Breed labels dropped at Rochester shelter

No More Breeds

ROCHESTER, NY -- Stigmas associated with certain dog breeds like chow chows or German shepherds or the larger category of pit bull are part of the reason the city of Rochester is dropping such labels in its shelter and adoption programs. 

"We're trying not to discriminate against the dogs," said Chris Fitzgerald, the city's director of animal services. "And, by extension, it is non-discriminatory for pet owners who don't want their housing options to be limited by having a particular dog."

Owners still can choose to identify a breed when they renew their dog license, and landlords can exclude pets based on physical characteristics. But the city no longer will make an independent determination of breed.

If you visit the local shelter, you are most likely to find dogs identified only as "mixed breed."

"Removing the breed labels is more of an industry-wide shift, to focus on the dogs as individuals and less as some sort of label," Fitzgerald said.

Locally, Gina Browning, spokesperson for the SPCA of Erie County, says dropping the breed designation is something they've discussed, though no final decision has been made.

The goal is getting a better match for adoption. On the whole, breed is not a good indicator of behavior or personality, Fitzgerald said. Yet people tend to pre-judge dogs based on perception or past experience. Deciding what a dog is, or mostly is, can come down to educated guesswork. And those determinations, right or wrong, can lead some dogs to loiter longer in the shelter, which can be bad for the dog's overall health.

All this is backed up by a 2015 study out of Arizona State University. And the policy of dropping breed labels has been adopted in recent months by shelters in states includingFloridaArizonaTexasIllinoisVirginiaTennessee and Indiana. Similar efforts locally are being made at Lollipop Farms, but spokeswoman Ashley Zeh said the facility has not yet gone to removing breed labels entirely.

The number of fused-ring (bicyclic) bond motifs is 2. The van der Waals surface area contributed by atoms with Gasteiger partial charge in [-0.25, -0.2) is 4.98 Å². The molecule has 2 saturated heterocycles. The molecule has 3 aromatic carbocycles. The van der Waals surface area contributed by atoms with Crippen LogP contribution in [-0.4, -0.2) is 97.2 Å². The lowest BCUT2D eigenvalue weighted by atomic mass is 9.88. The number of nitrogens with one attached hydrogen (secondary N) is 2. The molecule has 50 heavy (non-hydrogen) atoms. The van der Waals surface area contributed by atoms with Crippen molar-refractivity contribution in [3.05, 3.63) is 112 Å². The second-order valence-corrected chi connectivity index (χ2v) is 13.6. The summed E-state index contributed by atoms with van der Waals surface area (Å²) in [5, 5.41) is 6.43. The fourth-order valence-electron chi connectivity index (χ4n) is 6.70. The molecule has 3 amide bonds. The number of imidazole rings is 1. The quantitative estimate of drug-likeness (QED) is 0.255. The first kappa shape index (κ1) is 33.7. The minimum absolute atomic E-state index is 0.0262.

"You will see our best guess" on breed, she said, but echoes Fitzgerald on approach: "We treat every dog as an individual. Yes, there are certain breed characteristics. But that doesn't necessarily tell you what any dog is going to be like.  So when we have our animals come in, they get a waiting period and get a behavioral evaluation that is not breed specific."

About 40 percent of Rochester dog licenses issued in 2016 went to "mixed breed" animals, with terrier, Labrador retriever and shepherd mixes accounting for three of the next five most popular identified breeds.

The most common dog in Rochester would be a black, 3-year-old, mixed breed, records show. And, if you're wondering, she mostly likely would be named Bella.

A quick aside: When it comes to names, dog owners can get creative. Among Rochester's most uniquely named pups (and there is a dog named Pup), there is Danny Wagman, a 3-year-old terrier mix, and a Barry Dogilow, an 11-year-old Beagle. There is a Minnie Me, a Christmas Carol and a Rose Nylund (think Betty White on Golden Girls), a Don Diego Dela Vega (aka Zoro), and a 1-year-old white bull terrier named Donald Trump.

The breed labeling shift at the Rochester shelter came in December, though the push to change dates back longer. Timing came down to technology, Fitzgerald said, and needing the shelter management software to update and no longer require identifying a primary and secondary breed.

As for felines, Fitzgerald said most already are labeled only as domestic short-, medium- or long-haired.
 

The SPCA of Erie County provided WGRZ three examples of dogs that they had their DNA analyzed by Wisdom Panel.  Can you tell a dog's breed by its picture.  Take our quiz to find out:   http://plbz.it/2mP0QDJ
 

 

Rochester D&C


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